By now, we would have identified candidates that need to be trained on how to perform their people management role. In my company, we developed a “Management Development Programme” which is aimed at training our managers according to our re-defined manager profile (emphasis on people management). Our programme is staffed by an internal faculty, that means our own Executives and selected managers are intended to deliver the training. This allows for increased networking among the staff and Executives. It gives the Executives an opportunity to showcase their knowledge of the respective discipline or area of expertise and also provides a sense of satisfaction knowing that they are helping the staff develop. The key about the training is not only about the “what” but more importantly about the “how”. The “how” speaks to the soft skills training of handling performance challenges, grievances, discipline problems, communication and the like.
Measures of success may range from turnover rates with reasons, absenteeism rates, employee feedback scores, number of employee relation issues escalated for resolution at a higher level, percentage of training gap among team, percentage of new employees confirmed on time among others that can be aligned to one’s won situation. In my company, we have a 180 degree feedback form completed by a manager’s direct reports on the manager and we also include people measures and targets on the people perspective of their respective balanced scorecards.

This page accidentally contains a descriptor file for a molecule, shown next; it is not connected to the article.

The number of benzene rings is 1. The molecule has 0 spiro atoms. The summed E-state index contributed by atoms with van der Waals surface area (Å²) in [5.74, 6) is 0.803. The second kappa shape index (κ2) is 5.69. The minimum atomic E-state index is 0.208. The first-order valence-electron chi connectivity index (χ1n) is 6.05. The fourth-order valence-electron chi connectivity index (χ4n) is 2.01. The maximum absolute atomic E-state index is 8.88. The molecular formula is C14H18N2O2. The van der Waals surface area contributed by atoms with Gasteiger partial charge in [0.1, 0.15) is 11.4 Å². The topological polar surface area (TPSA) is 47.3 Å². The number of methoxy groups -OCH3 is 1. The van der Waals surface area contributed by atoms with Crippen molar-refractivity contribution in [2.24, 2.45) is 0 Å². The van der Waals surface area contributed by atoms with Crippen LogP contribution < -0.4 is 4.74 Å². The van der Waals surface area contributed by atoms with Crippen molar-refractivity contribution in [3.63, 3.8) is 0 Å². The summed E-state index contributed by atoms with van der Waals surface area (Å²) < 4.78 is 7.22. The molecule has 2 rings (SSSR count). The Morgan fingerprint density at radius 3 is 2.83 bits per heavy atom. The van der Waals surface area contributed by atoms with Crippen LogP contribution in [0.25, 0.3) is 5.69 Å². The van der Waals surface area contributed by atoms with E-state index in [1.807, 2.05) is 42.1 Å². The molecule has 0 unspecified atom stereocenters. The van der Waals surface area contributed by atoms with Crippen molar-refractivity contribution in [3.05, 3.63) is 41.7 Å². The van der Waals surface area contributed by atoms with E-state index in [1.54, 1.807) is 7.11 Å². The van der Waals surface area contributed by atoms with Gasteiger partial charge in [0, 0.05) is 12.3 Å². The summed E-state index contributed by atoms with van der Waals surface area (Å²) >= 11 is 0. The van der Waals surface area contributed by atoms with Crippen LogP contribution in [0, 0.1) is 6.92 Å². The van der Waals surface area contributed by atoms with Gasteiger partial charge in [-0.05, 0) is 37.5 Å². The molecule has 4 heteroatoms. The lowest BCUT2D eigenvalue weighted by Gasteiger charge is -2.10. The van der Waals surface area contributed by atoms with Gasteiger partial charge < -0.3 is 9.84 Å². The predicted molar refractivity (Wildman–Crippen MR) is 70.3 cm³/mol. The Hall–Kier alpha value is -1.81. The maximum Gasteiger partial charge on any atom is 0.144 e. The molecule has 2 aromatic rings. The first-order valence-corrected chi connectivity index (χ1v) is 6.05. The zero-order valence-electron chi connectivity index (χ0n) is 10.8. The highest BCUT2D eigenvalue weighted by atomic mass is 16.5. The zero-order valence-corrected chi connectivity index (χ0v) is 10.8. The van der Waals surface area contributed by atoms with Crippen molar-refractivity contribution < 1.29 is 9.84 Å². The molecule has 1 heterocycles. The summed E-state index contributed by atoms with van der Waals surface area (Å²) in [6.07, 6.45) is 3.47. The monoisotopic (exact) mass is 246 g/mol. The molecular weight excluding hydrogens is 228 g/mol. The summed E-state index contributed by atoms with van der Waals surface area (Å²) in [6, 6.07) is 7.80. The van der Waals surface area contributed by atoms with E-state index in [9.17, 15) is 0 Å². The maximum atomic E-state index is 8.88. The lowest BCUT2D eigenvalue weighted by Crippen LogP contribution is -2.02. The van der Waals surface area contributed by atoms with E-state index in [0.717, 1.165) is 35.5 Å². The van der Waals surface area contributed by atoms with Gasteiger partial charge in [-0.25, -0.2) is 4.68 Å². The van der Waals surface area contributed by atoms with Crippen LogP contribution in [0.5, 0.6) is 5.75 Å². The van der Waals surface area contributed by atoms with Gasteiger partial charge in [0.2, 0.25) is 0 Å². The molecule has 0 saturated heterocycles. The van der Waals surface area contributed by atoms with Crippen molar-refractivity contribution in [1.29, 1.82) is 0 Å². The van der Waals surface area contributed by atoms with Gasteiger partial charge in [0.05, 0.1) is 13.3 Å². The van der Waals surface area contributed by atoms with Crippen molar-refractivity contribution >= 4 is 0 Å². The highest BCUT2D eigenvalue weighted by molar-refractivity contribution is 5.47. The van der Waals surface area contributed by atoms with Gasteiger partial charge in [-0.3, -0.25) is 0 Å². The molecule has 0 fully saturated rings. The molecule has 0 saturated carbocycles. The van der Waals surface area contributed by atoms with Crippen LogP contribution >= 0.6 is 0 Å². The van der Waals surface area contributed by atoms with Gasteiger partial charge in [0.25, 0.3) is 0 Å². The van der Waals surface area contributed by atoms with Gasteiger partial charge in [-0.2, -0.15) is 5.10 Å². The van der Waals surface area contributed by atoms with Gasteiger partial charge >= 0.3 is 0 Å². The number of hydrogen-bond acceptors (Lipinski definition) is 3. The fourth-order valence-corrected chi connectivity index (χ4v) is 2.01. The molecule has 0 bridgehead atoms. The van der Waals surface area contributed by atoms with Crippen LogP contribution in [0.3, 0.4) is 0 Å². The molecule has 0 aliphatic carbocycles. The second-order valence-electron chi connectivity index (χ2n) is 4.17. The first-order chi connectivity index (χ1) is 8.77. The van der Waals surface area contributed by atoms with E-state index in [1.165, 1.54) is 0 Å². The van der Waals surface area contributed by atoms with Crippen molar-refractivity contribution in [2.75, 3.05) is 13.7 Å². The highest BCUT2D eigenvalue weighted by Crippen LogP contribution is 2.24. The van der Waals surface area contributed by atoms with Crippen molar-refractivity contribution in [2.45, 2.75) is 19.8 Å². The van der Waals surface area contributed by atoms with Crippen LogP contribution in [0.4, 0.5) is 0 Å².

Line managers should specifically pay attention to conducting frequent quality performance appraisals where performance feedback is exchanged periodically. Training, coaching, guidance, involvement and communication are key areas for the manager to invest time in. One’s direct reports must feel a sense of openness to discuss matters easily. Work life balance is becoming increasingly important and as such should be respected by the manager and finally recognition is critical, a simple “thank you, great job” does not cost much. It will be wonderful if the organisation has a reward and recognition programme that is easy to use without any bureaucracy and too many authorisations to slow down the process. Rewards should immediately or as close to the action being rewarded.
Managers are people too and as much as they have a huge responsibility of managing their staff, the organisation must recognise that the managers also have needs. Too often, the organisation may take the middle level managers for granted, where they are expected to turn stone into cheese with little or minimal resources. Lack of resources, unrealistic deadlines, with conflicting tasks and deliverables only serve to manifest itself negatively in the way the employees are treated by the same manager is stressed. Organisations are well-advised to listen to their managers and treat them in much the same way they would like them to treat the general staff.